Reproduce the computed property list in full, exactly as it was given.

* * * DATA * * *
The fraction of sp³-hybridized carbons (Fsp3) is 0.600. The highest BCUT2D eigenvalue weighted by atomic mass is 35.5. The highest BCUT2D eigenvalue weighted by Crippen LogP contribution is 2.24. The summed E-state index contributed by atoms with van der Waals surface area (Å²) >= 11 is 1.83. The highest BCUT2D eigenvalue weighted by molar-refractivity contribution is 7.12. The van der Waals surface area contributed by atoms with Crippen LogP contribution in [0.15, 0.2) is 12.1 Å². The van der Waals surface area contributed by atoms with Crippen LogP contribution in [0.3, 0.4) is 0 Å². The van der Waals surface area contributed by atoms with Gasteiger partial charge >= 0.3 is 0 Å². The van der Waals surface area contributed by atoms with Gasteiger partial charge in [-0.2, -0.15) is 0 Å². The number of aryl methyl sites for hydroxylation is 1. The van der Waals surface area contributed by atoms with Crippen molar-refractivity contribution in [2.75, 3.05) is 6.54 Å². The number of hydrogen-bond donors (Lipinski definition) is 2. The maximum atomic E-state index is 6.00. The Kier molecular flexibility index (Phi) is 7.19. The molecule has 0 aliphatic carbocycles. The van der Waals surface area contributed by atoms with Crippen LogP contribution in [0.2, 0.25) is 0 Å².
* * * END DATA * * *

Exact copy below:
The fraction of sp³-hybridized carbons (Fsp3) is 0.600. The highest BCUT2D eigenvalue weighted by atomic mass is 35.5. The highest BCUT2D eigenvalue weighted by Crippen LogP contribution is 2.24. The summed E-state index contributed by atoms with van der Waals surface area (Å²) >= 11 is 1.83. The highest BCUT2D eigenvalue weighted by molar-refractivity contribution is 7.12. The van der Waals surface area contributed by atoms with Crippen LogP contribution in [0.15, 0.2) is 12.1 Å². The van der Waals surface area contributed by atoms with Crippen LogP contribution in [0.3, 0.4) is 0 Å². The van der Waals surface area contributed by atoms with Gasteiger partial charge >= 0.3 is 0 Å². The van der Waals surface area contributed by atoms with Gasteiger partial charge in [-0.2, -0.15) is 0 Å². The number of aryl methyl sites for hydroxylation is 1. The van der Waals surface area contributed by atoms with Crippen molar-refractivity contribution in [2.75, 3.05) is 6.54 Å². The number of hydrogen-bond donors (Lipinski definition) is 2. The maximum atomic E-state index is 6.00. The Kier molecular flexibility index (Phi) is 7.19. The molecule has 0 aliphatic carbocycles. The van der Waals surface area contributed by atoms with Crippen LogP contribution in [0.2, 0.25) is 0 Å².